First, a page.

Over the past week, most major retailers across the United States finally took measures to require face masks in order to enter their stores.
It was without a doubt a good business decision in addition to being the right thing to do.
These retailers took these measures to ensure the safety of their employees, first and foremost, but they've also calculated that the faster we are able to reduce the spread of COVID, the faster we can truly "re-open" our society, they can truly get back to business.
However, the move was a wake-up call for many people, and it absolutely shed light on the fact that the simple act of wearing a mask drastically reduces the possibilities of spreading COVID.
For my part, all it took was one trip to the store where I forgot my facemask and had to cruise on back home to get it, and now I have facemasks stashed all over the place---in my car, in my backpack, in various parts of my house.
Recently, I watched a spate of videos where people entered grocery and retail stores, refusing to "mask up," and then launched into angry, hate-filled tirades when they were told they couldn't enter.
It's hard for me to feel charitable toward those who seem to have so little regard for the well-being of others that they would not be willing to make the slightest concessions of their own "liberty" for something as noble as the "common good."
It reminded me of a Gaelic proverb I encountered not too long ago that goes something like this:
Nothing is easy for the unwilling.But as I watched those videos, I had an unexpected epiphany that softened me a bit. I realized that underneath all of their anger, bluster, and speeches about their personal freedom they were afraid... and grieving... and sad... just like the rest of us.
It's no excuse for their lack of regard for others, mind you, but still... I suddenly saw them differently.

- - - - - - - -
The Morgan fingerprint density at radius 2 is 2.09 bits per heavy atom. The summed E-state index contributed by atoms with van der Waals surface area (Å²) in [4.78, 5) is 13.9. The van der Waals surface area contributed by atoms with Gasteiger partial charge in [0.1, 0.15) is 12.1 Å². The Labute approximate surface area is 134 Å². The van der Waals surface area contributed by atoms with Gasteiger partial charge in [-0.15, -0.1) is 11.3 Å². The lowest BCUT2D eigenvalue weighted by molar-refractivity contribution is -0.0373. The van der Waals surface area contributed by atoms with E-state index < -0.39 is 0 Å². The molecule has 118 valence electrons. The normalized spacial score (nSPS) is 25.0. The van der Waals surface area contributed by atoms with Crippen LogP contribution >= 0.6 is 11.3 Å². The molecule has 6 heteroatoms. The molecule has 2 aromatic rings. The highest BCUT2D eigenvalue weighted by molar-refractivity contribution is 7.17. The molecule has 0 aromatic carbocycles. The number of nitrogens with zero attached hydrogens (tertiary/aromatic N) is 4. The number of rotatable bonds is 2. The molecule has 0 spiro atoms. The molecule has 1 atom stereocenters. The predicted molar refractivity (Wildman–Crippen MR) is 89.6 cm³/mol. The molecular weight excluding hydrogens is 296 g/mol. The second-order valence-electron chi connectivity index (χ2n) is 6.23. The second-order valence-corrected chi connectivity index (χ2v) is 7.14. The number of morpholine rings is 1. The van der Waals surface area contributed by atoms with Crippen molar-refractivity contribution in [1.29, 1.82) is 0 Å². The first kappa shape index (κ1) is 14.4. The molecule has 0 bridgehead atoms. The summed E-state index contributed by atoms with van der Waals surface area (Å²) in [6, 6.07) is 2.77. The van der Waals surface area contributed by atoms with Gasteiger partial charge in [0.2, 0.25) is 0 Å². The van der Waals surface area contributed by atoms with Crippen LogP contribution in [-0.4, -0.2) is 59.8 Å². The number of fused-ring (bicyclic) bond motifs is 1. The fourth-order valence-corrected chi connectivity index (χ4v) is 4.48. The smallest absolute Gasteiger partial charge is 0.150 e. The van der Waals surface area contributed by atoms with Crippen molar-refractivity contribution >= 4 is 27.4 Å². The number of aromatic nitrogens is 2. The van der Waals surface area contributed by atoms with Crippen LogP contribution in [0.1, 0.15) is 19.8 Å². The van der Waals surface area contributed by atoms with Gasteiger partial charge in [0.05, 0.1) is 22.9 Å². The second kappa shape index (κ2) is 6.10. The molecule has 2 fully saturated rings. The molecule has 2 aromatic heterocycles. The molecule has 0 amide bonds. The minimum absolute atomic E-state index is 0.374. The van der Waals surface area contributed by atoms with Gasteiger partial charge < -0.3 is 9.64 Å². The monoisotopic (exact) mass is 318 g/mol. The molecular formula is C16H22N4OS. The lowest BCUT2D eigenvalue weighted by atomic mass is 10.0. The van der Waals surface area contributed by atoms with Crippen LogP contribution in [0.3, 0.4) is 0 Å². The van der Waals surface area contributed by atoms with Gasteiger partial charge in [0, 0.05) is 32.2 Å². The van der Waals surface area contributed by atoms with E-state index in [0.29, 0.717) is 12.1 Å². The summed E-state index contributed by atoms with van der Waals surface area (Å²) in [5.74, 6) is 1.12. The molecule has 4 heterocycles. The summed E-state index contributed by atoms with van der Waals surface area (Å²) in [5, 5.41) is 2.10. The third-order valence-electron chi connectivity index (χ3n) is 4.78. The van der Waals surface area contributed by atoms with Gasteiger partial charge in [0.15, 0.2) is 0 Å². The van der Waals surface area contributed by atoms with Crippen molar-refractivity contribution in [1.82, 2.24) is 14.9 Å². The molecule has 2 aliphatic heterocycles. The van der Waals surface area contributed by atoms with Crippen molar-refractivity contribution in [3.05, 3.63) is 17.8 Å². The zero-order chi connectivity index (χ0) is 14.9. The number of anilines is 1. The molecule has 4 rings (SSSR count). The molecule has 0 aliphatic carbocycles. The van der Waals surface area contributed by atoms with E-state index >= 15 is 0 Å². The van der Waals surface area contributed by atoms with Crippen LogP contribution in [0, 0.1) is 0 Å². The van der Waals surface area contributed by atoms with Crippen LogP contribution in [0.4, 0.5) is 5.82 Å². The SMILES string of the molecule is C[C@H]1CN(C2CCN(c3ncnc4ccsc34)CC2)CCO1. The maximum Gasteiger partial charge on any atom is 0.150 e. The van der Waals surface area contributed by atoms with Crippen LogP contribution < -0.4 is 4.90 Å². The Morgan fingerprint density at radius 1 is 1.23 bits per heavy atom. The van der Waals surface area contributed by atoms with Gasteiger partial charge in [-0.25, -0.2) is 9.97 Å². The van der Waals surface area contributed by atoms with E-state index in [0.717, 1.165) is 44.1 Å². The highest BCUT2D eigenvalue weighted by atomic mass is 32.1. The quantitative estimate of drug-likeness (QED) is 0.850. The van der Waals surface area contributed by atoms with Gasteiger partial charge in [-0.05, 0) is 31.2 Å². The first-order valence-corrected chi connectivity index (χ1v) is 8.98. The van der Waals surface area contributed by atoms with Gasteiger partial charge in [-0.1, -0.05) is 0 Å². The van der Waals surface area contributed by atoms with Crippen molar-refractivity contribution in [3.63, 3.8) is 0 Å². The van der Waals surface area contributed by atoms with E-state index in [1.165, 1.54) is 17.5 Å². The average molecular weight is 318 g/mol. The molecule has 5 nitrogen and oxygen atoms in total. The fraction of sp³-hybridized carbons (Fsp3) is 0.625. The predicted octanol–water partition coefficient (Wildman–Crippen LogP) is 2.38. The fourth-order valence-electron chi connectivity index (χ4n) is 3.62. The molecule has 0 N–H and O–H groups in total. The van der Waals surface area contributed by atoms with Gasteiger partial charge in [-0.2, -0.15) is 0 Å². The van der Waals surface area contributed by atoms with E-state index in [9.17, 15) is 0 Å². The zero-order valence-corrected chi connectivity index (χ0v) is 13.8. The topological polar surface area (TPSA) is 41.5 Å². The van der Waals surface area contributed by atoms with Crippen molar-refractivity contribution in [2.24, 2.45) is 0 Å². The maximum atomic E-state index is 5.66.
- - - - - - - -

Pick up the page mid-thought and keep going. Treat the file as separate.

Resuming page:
There are a lot of Americans who are hurting and afraid right now. And there are so many of us who are finding ourselves at odds with one another as a result of that hurt and that fear.
We need to learn to see one another better and to learn how to forgive and heal. If we don't, we will learn nothing from our shared experiences through this crisis we all face.
I was reading Bishop Desmond Tutu's excellent book on forgiveness the other day, and something he wrote really spoke to me. He wrote about the origins of the African word Ubuntu, and what it had to teach us about our shared humanity. He wrote:
Ubuntu - The word literally means “humanity." It is the philosophy and belief that a person is only a person through other people. In other words, we are human only in relation to other humans. Our humanity is bound up in one another, and any tear in the fabric of connection between us must be repaired for us all to be made whole.We are all connected, and our own true humanity is inextricably connected to those around us. Realizing this enables us to see others through the lens of grace, no matter how difficult that might be.
It enables us to see past someone's poor behavior or their jarring reactions and to bring into focus the brokenness and fragility that created them. In other words, we see them as Jesus sees them.
Jesus had a way of looking past the persona and seeing the person. He often did this with people whose behavior was extremely objectionable... prostitutes, tax collectors, overly-religious people, extreme nationalists... and even Romans.
If a majority of people who claimed to be followers of Jesus began to understand this, to internalize it, and then to live it... It just might spark a revolution, and be the impetus for the restoration of our shattered and divided country.
Imagine if the majority of people who claim to be Jesus-followers began to see like Jesus sees. Imagine how it could change our society, even the world.
It begins with you and me, though. We need to become the change we long for. We have to begin to see others like Jesus. And we have to internalize the truth of that glorious word... Ubuntu.
May it be so. And may the grace and peace of our Lord Jesus Christ be with you now and always. Amen.